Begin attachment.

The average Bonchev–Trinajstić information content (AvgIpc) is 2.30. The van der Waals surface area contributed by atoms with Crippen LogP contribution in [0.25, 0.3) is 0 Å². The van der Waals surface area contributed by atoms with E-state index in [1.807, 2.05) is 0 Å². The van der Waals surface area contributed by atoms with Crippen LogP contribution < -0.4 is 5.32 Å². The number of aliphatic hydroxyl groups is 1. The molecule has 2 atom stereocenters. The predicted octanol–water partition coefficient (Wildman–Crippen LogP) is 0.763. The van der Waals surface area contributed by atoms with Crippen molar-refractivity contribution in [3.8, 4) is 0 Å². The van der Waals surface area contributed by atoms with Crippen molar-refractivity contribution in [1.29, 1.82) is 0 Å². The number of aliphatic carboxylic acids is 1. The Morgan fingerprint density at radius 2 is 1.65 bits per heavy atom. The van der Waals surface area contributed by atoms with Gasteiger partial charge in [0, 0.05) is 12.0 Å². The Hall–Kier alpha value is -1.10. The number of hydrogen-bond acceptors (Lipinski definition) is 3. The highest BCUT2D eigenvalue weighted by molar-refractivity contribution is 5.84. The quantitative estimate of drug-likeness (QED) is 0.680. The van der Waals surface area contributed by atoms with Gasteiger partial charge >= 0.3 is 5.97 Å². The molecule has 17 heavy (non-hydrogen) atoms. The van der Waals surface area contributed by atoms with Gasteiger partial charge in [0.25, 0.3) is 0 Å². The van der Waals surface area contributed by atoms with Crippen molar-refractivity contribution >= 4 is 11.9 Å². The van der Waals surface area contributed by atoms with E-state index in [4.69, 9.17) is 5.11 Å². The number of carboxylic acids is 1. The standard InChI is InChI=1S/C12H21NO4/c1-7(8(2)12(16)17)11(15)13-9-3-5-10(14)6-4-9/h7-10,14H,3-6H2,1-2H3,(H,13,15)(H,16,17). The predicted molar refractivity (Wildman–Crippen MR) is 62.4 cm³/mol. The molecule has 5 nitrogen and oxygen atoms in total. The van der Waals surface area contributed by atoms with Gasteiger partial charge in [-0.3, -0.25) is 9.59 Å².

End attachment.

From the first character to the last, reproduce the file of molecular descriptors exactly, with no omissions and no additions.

The average Bonchev–Trinajstić information content (AvgIpc) is 2.30. The van der Waals surface area contributed by atoms with Crippen LogP contribution in [0.25, 0.3) is 0 Å². The van der Waals surface area contributed by atoms with E-state index in [1.807, 2.05) is 0 Å². The van der Waals surface area contributed by atoms with Crippen LogP contribution < -0.4 is 5.32 Å². The number of aliphatic hydroxyl groups is 1. The molecule has 2 atom stereocenters. The predicted octanol–water partition coefficient (Wildman–Crippen LogP) is 0.763. The van der Waals surface area contributed by atoms with Crippen molar-refractivity contribution in [3.8, 4) is 0 Å². The van der Waals surface area contributed by atoms with Crippen molar-refractivity contribution in [1.29, 1.82) is 0 Å². The number of aliphatic carboxylic acids is 1. The Morgan fingerprint density at radius 2 is 1.65 bits per heavy atom. The van der Waals surface area contributed by atoms with Gasteiger partial charge in [0, 0.05) is 12.0 Å². The Hall–Kier alpha value is -1.10. The number of hydrogen-bond acceptors (Lipinski definition) is 3. The highest BCUT2D eigenvalue weighted by molar-refractivity contribution is 5.84. The quantitative estimate of drug-likeness (QED) is 0.680. The van der Waals surface area contributed by atoms with Gasteiger partial charge >= 0.3 is 5.97 Å². The molecule has 17 heavy (non-hydrogen) atoms. The van der Waals surface area contributed by atoms with Gasteiger partial charge in [0.25, 0.3) is 0 Å². The van der Waals surface area contributed by atoms with Crippen molar-refractivity contribution >= 4 is 11.9 Å². The van der Waals surface area contributed by atoms with E-state index in [4.69, 9.17) is 5.11 Å². The number of carboxylic acids is 1. The standard InChI is InChI=1S/C12H21NO4/c1-7(8(2)12(16)17)11(15)13-9-3-5-10(14)6-4-9/h7-10,14H,3-6H2,1-2H3,(H,13,15)(H,16,17). The predicted molar refractivity (Wildman–Crippen MR) is 62.4 cm³/mol. The molecule has 5 nitrogen and oxygen atoms in total. The van der Waals surface area contributed by atoms with Gasteiger partial charge in [-0.3, -0.25) is 9.59 Å².